Smith based much of his moral theory on the Impartial Spectator Theory. In short, this theory asks us to judge a person’s behavior in an unbiased manner as if we had full-information about the situation and then base our conclusion on that. Smith says that because we cannot judge another person without personal bias, we need to disconnect ourselves from our own feelings (and own selves) and act as totally impartial spectators when judging another human being. This will lead to the fairest judgment possible and most likely a judgment based on moral sentiment. If we begin to understand why and how another person feels, we will be likely to judge him without bias and less harshly.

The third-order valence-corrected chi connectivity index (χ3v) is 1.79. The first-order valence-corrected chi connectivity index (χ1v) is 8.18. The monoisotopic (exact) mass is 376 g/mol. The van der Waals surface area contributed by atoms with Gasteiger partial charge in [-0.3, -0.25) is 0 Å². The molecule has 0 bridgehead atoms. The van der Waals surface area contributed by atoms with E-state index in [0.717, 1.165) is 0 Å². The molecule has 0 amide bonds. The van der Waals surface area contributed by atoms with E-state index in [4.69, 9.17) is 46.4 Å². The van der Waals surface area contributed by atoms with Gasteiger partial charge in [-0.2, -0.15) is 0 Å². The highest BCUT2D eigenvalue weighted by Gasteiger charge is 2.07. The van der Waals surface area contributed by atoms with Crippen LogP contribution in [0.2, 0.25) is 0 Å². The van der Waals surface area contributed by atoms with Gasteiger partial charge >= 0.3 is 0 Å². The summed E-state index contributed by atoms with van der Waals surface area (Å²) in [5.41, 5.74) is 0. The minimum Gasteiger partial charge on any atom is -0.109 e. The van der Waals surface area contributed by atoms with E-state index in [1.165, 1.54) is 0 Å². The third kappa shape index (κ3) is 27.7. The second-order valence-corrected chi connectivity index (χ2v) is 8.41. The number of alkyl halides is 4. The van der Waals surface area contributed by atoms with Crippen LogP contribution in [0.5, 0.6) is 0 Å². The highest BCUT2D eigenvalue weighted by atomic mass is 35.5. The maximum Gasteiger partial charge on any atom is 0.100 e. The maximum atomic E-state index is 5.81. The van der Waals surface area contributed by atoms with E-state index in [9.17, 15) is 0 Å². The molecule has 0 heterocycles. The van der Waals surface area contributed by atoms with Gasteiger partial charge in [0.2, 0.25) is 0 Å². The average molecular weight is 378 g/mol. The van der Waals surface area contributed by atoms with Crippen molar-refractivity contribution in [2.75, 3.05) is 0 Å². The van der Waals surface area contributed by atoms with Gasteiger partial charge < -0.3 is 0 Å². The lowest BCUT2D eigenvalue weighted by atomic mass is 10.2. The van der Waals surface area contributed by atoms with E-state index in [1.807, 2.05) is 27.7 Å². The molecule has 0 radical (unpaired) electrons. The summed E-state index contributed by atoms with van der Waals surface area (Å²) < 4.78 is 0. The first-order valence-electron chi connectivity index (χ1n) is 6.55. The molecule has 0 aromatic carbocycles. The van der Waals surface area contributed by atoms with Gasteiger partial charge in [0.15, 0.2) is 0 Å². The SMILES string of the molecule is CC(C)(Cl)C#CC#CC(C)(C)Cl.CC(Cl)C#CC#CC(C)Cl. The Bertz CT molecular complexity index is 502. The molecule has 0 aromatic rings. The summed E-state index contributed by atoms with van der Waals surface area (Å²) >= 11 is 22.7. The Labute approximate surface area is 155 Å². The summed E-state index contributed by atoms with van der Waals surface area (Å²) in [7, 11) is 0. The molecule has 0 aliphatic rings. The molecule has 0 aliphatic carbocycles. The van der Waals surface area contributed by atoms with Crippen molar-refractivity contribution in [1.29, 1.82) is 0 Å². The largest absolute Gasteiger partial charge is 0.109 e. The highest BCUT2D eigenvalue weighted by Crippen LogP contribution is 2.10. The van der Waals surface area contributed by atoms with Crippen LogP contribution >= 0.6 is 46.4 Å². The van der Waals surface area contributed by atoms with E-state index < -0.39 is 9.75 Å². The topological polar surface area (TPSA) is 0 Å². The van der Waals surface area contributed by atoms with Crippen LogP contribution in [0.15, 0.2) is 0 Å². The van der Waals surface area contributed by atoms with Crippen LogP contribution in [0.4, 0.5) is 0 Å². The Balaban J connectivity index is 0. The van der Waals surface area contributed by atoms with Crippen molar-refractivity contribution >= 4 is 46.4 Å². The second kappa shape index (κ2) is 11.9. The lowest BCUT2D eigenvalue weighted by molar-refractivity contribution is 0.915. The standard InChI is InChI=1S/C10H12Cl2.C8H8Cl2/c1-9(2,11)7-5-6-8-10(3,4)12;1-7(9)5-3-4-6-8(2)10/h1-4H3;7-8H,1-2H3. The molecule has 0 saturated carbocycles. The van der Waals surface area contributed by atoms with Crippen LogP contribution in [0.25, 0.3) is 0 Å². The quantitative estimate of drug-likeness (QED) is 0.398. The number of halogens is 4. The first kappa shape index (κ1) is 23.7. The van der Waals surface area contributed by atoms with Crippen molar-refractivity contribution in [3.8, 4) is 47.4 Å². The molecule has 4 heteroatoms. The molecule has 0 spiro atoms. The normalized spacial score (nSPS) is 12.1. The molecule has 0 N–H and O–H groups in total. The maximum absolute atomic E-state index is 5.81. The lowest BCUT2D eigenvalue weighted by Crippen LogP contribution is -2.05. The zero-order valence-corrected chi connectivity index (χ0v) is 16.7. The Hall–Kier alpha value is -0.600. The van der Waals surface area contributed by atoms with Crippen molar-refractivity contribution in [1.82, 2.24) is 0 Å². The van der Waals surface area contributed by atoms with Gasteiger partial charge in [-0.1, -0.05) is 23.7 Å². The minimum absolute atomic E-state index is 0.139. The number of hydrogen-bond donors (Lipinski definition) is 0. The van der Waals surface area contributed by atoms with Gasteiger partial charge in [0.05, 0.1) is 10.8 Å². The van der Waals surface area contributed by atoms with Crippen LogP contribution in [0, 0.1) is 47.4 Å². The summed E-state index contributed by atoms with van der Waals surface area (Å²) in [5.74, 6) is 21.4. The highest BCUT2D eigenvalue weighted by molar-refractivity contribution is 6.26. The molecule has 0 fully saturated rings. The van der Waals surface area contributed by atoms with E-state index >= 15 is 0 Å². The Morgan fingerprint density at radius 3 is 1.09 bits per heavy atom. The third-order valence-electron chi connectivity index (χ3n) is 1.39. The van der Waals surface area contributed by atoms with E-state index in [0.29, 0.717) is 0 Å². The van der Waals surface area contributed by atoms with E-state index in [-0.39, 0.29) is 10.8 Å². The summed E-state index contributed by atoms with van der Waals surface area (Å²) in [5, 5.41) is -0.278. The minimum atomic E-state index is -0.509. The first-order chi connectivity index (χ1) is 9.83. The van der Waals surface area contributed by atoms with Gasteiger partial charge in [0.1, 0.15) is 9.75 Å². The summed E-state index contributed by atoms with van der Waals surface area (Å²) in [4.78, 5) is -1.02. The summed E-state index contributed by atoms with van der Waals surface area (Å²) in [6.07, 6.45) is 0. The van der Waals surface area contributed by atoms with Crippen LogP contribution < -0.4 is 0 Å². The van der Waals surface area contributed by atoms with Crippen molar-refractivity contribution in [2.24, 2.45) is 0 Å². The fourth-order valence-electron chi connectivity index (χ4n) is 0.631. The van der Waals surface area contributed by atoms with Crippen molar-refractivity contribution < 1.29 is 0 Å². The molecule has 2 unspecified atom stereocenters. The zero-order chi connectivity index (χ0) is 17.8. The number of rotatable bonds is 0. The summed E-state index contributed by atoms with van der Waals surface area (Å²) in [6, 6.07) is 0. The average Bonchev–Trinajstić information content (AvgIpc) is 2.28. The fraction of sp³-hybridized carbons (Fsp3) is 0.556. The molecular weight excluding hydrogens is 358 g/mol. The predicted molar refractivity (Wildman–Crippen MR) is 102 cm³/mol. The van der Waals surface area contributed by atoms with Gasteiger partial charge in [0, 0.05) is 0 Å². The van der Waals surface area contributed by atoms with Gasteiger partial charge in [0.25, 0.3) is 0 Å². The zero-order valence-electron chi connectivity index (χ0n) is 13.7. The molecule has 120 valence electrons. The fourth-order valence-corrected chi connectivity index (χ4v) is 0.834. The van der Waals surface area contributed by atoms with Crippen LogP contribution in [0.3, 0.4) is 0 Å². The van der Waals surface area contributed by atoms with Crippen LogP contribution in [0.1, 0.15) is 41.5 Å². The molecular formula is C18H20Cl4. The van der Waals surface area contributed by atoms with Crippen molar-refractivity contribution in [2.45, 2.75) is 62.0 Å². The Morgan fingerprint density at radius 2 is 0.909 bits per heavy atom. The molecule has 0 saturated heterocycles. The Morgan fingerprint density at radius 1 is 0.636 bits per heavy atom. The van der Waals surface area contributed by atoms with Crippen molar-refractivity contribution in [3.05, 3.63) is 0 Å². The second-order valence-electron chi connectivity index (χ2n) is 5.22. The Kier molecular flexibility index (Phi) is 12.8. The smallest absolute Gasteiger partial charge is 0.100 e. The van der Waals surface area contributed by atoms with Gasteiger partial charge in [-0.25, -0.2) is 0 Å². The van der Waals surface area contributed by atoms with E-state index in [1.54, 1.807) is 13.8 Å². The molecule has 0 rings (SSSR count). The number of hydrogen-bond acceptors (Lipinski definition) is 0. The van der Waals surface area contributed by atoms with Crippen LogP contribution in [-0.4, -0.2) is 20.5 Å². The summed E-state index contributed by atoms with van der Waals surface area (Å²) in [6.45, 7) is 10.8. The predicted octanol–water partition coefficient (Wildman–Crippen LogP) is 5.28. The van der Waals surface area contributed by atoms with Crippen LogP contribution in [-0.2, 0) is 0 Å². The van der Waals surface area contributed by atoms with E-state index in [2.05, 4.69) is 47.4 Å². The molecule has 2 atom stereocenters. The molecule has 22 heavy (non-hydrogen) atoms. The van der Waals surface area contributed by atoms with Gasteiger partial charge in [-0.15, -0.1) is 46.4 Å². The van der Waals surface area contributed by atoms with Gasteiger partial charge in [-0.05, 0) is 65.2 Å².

There is much debate about whether or not the so-called “moral Adam Smith” is compatible with the “economic Adam Smith.” Some scholars believe there is a discrepancy between his discussion of morality and virtue and his thoughts on capitalism fueled by self-interest; German scholars have coined this “Das Adam Smith Problem.” Other scholars brush off this claim as mere misunderstanding. Richard Zeyss suggests that the problem has been misconstrued: “Smith’s notion of moral judgment could not be reduced to the doctrine of sympathy alone . . . for Smith man’s “virtue” consisted of at least three major elements: prudence, justice, and benevolence. Prudence was a characteristic of self-interested conduct—and also one particularly helpful in economic pursuits. Justice described a ‘negative virtue,’ conduct in accord with those public laws meant to restrain excessive self-interest. Finally, benevolence, while the highest form of virtue, for Smith was primarily a feature of private relationships.” Many scholars, like Zeyss, have suggested that Smith’s economic and moral systems are completely compatible. Smith accounts for this by suggesting that the two levels of virtues exist in a hierarchical system, in order to be both a virtuous and successful person, one must employ both the commercial and noble virtues. Some people may choose to relish only their commercial virtues; these persons may become successful in business, but not completely moral beings.